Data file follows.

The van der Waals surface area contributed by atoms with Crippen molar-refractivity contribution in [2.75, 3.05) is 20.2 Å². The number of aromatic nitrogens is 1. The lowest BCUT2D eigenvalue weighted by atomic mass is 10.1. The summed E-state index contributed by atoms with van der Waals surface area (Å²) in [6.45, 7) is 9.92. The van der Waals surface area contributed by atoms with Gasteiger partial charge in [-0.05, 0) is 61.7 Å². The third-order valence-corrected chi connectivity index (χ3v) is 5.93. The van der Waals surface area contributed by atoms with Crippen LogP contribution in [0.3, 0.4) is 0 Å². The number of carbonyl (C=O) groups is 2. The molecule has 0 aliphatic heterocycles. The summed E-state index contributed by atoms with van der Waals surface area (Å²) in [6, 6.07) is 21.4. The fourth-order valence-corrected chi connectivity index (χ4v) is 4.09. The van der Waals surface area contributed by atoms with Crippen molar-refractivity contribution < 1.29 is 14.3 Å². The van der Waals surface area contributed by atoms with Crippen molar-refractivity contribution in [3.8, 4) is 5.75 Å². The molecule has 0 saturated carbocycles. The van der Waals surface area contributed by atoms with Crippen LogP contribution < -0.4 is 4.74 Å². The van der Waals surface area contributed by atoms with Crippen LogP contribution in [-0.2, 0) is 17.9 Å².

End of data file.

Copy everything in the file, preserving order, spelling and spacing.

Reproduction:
The van der Waals surface area contributed by atoms with Crippen molar-refractivity contribution in [2.75, 3.05) is 20.2 Å². The number of aromatic nitrogens is 1. The lowest BCUT2D eigenvalue weighted by atomic mass is 10.1. The summed E-state index contributed by atoms with van der Waals surface area (Å²) in [6.45, 7) is 9.92. The van der Waals surface area contributed by atoms with Gasteiger partial charge in [-0.05, 0) is 61.7 Å². The third-order valence-corrected chi connectivity index (χ3v) is 5.93. The van der Waals surface area contributed by atoms with Crippen LogP contribution in [0.3, 0.4) is 0 Å². The number of carbonyl (C=O) groups is 2. The molecule has 0 aliphatic heterocycles. The summed E-state index contributed by atoms with van der Waals surface area (Å²) in [6, 6.07) is 21.4. The fourth-order valence-corrected chi connectivity index (χ4v) is 4.09. The van der Waals surface area contributed by atoms with Crippen molar-refractivity contribution < 1.29 is 14.3 Å². The van der Waals surface area contributed by atoms with Crippen molar-refractivity contribution in [3.8, 4) is 5.75 Å². The molecule has 0 saturated carbocycles. The van der Waals surface area contributed by atoms with Crippen LogP contribution < -0.4 is 4.74 Å². The van der Waals surface area contributed by atoms with Crippen LogP contribution in [-0.2, 0) is 17.9 Å².